Sunday, July 29, 2012


I love summer. Finally some heat for these old bones, and no more of that cloak of darkness that descends over you in winter.

But, I never get to play any games during summer! Since everyone is away on summer vacation it's even harder than usual to get people together. I hate it.

So, I sigh and read games, not play them. It makes it hard to write anything inspired here, since I lack the input of real play.


How about this idea.

A big starship has crashed, and sits there with the nose buried in the soil, smoking. The imperial marines are sent there, in case the aliens are hostile, since it's clearly a warship. But, something is leaking out, into the soil. It's the aliens reality leaking...

Things are about to get interesting for our brave team.

Maybe I'll type it all up.

Saturday, July 21, 2012

How to not write a game

Last night I had some time to browse a game I have borrowed from a friend, Dresden Files the rpg. This is a game that have been talked about a lot, and most of it very positive. I did find some points of it so grating I had to put the book down. What do you do then? Gripe online!

In Dresden Files, the pages a very "designed". In my view, overly so. For example, some parts of the pages are designed to look like someone took a highlighter pen to some words and sentences. Personally I have never been able to use highlighter pens. For me they are of no use. I don't read like that. Sometimes I have read books bought second hand, and underlining or highlighting drives me up the wall. If anything, I take notes on a separate paper, never in the book I read! Having a thing like that in a printed book, by design, drives me nuts. It makes my eyes stop at intervals which are not natural to my way of reading. Quite jarring.

The other design element is sticky notes. Yes, they have small "sticky notes", with faux hand writing in the sidebars of the text! To me it just makes the text on the page drown in the clutter of notes. Adding insult to injury, the few times I stopped reading and glanced at those notes, almost all of them contained snarky remarks of a very annoying nature. I mean, if you add something to the text, add least make sure it adds information!

Since it's very easy to complain, I'm also going to say how I think it should be done.

The best game book I ever read is the 2nd ed. rules book for Unknown Armies. What's so good about it? It's clear and understandable. There are no witty quotes or snarky sidebars, just a clearly presented text with illustrations not interfering with the text. The text is different from the majority of gaming prose, though. It is not detached. Instead it is personal, and with a very clear author voice. For some that is a killer, and for those I direct you to SPI's DragonQuest, which is as formal as it gets.

But, I'd like to emphasize that in Unknown Armies, the voice never hinders the important function of the text, to get the information across on how to play the game. You can read one sentence after the other and the information flows naturally. The combination of all these factors are sadly quite rare, and one reason why I have sought out Greg Stolze's writing since.

Sunday, July 8, 2012

Character personality as crunch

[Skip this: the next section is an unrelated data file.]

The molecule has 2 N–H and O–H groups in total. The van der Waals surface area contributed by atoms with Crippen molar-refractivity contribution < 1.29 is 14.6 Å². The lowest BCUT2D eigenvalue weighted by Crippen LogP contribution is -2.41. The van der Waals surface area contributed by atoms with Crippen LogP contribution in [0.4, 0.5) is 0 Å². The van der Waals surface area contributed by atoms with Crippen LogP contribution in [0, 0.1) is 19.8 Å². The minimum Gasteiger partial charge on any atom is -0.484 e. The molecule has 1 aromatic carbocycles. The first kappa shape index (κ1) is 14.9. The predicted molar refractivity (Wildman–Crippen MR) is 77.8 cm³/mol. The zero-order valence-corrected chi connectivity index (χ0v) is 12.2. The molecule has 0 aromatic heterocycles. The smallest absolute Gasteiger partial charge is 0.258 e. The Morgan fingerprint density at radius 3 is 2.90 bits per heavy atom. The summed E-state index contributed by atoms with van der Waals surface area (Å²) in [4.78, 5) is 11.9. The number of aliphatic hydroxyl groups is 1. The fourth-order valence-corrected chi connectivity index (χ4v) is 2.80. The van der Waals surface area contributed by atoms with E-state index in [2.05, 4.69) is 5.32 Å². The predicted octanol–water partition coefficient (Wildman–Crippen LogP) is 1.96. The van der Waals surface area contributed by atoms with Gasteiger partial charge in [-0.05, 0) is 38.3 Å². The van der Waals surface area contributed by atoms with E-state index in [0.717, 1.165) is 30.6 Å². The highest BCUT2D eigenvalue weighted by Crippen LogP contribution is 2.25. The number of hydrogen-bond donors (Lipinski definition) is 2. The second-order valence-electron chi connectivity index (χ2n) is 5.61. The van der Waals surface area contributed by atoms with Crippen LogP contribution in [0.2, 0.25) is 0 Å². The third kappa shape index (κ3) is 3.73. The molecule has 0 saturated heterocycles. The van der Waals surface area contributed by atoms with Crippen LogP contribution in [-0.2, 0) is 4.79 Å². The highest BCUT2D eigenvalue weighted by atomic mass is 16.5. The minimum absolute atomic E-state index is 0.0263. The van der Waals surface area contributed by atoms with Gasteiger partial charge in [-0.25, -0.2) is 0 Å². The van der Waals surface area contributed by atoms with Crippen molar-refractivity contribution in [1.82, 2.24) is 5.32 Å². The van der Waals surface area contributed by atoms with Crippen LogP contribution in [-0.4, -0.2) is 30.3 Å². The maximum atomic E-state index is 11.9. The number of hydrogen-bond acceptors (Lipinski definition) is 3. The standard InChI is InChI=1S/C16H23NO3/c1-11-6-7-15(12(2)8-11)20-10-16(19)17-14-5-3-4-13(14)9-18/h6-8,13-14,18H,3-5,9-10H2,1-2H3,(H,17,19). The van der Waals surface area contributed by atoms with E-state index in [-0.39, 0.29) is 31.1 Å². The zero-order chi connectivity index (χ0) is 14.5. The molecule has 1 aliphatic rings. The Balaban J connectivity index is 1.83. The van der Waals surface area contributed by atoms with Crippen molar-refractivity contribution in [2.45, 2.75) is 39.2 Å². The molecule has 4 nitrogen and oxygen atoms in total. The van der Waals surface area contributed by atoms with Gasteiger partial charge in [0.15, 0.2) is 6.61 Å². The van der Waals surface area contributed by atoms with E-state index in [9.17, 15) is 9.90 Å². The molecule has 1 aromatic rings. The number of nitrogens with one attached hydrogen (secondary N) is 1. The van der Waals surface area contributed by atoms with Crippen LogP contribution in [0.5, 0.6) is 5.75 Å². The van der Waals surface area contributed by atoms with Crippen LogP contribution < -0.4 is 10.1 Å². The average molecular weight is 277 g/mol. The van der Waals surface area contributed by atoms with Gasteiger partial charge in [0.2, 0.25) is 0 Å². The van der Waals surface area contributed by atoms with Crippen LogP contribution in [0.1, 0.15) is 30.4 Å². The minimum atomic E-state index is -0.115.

I read a post on The Douchey DM, by Stu from Happy Jacks RPG Podcast. He posts on the topic of whether character personality chould be part of the game mechanics. I have on more than one occasion in both posts and blog comments mentioned how I by far prefer to randomly generate my characters and than designing them through, e.g., point by systems.
For me it works better by far to play the character and in play develop personality traits. When I don't, I find more often than not that I run out of ideas and the character becomes a one trick pony.

Now, what happens when the character personality and psychology is supported by game mechanics?

I think the crunch heavy game, where I get to game (so to speak) the personality, it works better for me. Even if I decide beforehand some character traits, I tend to get more out of them if I can use them as an excuse to roll dice. Maybe it's because most games have some kind of mechanic for those traits to change and develop. It kind of is a way to support my implied way of developing a character with a game system.

Interestingly enough, many new school game, like those from the Forge community, are not only quite crunch heavy but also quite "in your face" when it comes to supporting the psychology and personality of the character and its relationships with game mechanics.

Thus, we have three groups of games.

1. the old school game where there's not much game mechanical support for anything but combat.
2. the 2nd generation game where the designers left the random tables behind and you "can build anything". Premier examples are GURPS and Hero.
3. the new school game with few rules, but they often focus on the character personalities and interpersonal activities.

What I find interesting is how this is also something of a chronological series. Really new games and old ones have interesting similarities for supporting a style of play where you "game the personalities of your character. One game by leaving you to your own devices, and the other by focusing the rules on that thing.

For me this explains why I find some games so fascinating, but still can't make them work for me. This is also why I do things like this, where I try to merge the qualities I like most from games of different eras and generations. The true test of skills would of course be to find a way to hack GURPS to be what I want.
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